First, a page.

EVERY THIRD BRIBERY CASE, which has led to a conviction from 2012 onwards, has concerned the construction industry, according to a survey conducted by the Swedish Anti-Corruption Institute.
VEIDEKKE’S COMPLIANCE OFFICER Elisabeth André talks about the company’s work to reverse the trend.
“All new employees attend a mandatory introductory course where the company’s ethical guidelines, values and culture are presented. Everyone who works with business, and meets customers and suppliers, must also attend another course, which goes even deeper. In addition, all employees participate in an annual, compulsory, web-based learning programme on corporate ethical guidelines.”
TO FILL ANY GAPS in knowledge and erase grey zones, Veidekke has also introduced an ethics council that employees can turn to with questions and dilemmas. Something that has been a success in the company.
“We get in lots of questions. Everything from is it correct to accept a client’s mingle invitation to if it is OK to go on a study visit to a supplier. We see this as proof that our training programme has been effective. There is a large difference now in openness compared with a few years ago. It’s when you don’t discuss questions that it gets dangerous,” says Elisabeth André.
IN THEIR PROACTIVE WORK against bribery and corruption, Veidekke decided this year to only allow suppliers in two stages to avoid unreliable companies. This is something Elisabeth André thinks that even smaller companies in the construction industry would benefit from.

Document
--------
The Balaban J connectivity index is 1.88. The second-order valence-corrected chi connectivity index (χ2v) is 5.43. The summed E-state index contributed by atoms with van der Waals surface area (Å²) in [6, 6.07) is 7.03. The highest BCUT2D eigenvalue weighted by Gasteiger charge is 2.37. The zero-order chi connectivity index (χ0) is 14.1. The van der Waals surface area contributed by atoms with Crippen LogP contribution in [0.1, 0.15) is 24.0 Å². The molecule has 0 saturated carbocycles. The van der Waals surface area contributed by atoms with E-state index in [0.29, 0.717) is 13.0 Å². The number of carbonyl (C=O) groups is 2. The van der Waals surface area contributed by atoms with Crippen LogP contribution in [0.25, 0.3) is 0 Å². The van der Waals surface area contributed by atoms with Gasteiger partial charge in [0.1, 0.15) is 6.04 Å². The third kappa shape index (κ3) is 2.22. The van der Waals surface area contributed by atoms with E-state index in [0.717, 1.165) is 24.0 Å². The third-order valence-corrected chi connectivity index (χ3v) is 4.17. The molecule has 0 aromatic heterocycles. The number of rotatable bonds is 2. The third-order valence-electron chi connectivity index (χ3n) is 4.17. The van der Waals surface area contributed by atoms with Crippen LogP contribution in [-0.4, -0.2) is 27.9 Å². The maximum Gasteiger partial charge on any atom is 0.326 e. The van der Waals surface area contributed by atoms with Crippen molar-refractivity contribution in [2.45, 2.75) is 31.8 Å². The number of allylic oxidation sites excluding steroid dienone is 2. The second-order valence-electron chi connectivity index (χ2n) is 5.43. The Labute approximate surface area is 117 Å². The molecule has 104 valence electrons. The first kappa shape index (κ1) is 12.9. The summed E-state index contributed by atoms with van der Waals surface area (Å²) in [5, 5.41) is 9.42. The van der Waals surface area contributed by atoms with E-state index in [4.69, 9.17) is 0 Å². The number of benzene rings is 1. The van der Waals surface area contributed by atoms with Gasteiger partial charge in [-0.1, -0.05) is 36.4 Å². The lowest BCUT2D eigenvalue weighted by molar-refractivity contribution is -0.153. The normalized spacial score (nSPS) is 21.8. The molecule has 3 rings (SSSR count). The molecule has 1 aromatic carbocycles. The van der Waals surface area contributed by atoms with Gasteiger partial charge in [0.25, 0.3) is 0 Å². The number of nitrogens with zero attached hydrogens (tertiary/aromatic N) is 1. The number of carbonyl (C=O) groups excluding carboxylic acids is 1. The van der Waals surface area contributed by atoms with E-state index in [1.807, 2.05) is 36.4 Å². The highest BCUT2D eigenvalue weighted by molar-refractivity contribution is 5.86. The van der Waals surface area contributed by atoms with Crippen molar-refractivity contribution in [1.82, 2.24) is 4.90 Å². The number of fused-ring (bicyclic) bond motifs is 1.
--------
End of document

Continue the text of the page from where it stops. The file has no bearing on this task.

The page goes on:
“If the chain of suppliers gets too long, you lose control over who is working on the project. In this way, we gain much greater insight and can avoid unreliable companies and ultimately problems with bribery and corruption. Elisabeth André emphasises that by far the most important factor when creating a healthy corporate culture is that the management is active and shows both in words and deeds the values that the company stands for – and those that are unacceptable.
“The tone is set at the top. It does not matter if a middle manager or a project manager does everything right and sets a good example if the management doesn’t show the way. The highest manager has to gather staff, tell them what he/she supports and that this is the way they are required to work.
“Glossy brochures and web training courses can never replace physical meetings. Everyone should be involved; nobody should be allowed to hide in their room without taking a position on these issues. Knowledge and information are key to change,” she concludes.
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